I was gearing up for my son’s fifth birthday party, and I was starting to stress. I typically start out excited to plan a party and full of elaborate ideas. But when the day finally arrives, I end up a ball of stress, snapping at my poor husband every time he tells me to “calm down.” (Is there anything more annoying than someone telling you to “calm down” when you’re stressed?) I usually feel like I did all the work and nobody appreciated it. The kids always have a fun time, but they probably would have had just as much fun if I had simply gotten a few balloons and a cake and called it a day.
I’d done the jumpy house birthday party and the girly sparkly birthday party. I’d made princess cakes and monkey cakes. I’d put together more homemade favors than I could ever count. I was exhausted. Besides, my son was only in preschool, and he didn’t have that many friends yet. Did I have to invite the whole class when he only played with a few kids?
He was obsessed with trains at the time — we had to stop the car every morning on our way to preschool to watch the train drive by. I contemplated doing a train party and started a Pinterest board for my ideas. I pinned train cakes, train decorations, and even a train made out of fruits and vegetables. My head started spinning with ideas, and I began to panic that I didn’t have time to pull this fabulous party together!
And that’s when it dawned on me: Nothing would make my 5-year-old happier than actually riding the train! I decided then and there that for his birthday we were going to get on the train we watched pass by every morning. I told him for his birthday he could invite one friend, and we would ride the train together. You would have thought I said we were going to Disney World! So began the countdown: “How many days till we ride the train?” “How many hours till we ride the train?” “When are we riding the train?”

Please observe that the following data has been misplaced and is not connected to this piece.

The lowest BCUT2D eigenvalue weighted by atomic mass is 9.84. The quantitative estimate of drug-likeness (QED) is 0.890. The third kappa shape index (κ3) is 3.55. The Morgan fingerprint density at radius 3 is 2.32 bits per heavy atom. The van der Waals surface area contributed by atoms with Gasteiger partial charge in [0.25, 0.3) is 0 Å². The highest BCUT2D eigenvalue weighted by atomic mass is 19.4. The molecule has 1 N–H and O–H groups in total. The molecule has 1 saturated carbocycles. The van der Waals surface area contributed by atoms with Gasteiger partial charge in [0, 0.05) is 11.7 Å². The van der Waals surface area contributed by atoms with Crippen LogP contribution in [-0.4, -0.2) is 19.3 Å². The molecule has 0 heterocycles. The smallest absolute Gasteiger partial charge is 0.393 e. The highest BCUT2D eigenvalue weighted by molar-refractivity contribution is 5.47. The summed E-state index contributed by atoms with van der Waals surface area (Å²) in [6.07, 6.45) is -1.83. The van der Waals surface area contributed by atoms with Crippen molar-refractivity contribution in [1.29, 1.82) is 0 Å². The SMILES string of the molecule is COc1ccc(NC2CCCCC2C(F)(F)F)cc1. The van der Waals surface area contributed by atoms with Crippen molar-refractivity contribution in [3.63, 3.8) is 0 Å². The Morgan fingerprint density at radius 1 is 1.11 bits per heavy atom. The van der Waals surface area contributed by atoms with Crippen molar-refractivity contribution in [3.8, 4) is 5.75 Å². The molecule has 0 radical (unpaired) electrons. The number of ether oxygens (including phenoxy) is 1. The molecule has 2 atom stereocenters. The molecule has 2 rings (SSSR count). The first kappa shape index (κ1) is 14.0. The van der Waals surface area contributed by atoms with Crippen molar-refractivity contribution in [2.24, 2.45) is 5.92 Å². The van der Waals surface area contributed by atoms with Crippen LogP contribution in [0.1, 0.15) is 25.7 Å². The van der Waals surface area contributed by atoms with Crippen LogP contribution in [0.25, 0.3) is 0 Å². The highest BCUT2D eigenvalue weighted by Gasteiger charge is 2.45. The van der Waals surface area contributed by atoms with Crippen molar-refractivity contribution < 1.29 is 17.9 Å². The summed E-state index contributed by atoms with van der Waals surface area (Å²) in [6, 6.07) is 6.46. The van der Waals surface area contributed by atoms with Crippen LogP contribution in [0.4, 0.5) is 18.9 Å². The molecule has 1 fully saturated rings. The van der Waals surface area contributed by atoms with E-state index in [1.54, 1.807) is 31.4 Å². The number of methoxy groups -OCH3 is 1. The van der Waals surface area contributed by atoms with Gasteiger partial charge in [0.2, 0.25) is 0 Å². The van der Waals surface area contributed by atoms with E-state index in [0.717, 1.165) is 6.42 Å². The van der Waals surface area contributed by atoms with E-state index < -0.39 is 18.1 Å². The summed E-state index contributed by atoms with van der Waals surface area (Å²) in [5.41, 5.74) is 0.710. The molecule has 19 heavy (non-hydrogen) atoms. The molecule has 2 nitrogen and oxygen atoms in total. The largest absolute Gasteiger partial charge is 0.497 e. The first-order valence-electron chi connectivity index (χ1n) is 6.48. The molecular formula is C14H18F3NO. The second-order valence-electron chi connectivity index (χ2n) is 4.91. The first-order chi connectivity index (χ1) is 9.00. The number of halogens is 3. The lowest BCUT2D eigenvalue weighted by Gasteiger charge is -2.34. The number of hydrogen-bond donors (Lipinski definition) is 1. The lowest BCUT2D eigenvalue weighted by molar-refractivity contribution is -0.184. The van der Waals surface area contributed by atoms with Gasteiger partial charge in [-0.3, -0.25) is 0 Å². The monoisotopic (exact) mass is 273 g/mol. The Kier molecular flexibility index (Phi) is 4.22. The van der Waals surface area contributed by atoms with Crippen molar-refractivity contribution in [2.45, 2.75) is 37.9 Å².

His fifth birthday finally arrived. While his sister was at school, I took him and one friend on the train into Boston. It was pouring out, but he didn’t care. He was finally getting to ride the train, and his best friend was with him! It was only a half-hour ride, but his chubby, smiling face was pressed against the window the whole time. He and his friend occasionally shouted things like, “I saw a bulldozer,” “We switched tracks,” and “We’re going so fast.” We got off the train in the city, ate at McDonald’s in North Station, and boarded the train back home. The ride back was just as exciting.
That was it — so simple. “The best birthday ever!” my son said. It cost me $20, and he never even mentioned having a party. That train ride was more than enough for him, and he still talks about it a year later.
It seems that all the hoopla and fancy parties are often for us and not necessarily the kids. Would the kids have even noticed if I had labeled the coffee “diesel fuel” and if the sandwiches were in the shape of train wheels? Why do we stress ourselves out over these parties? I’m not going to lie; in the future, I may still occasionally go a bit crazy with party planning — it can be fun! But I’ve learned that, once in a while, it’s OK to keep it simple. Think about what puts a smile on your child’s face. Trust me; it’s worth it!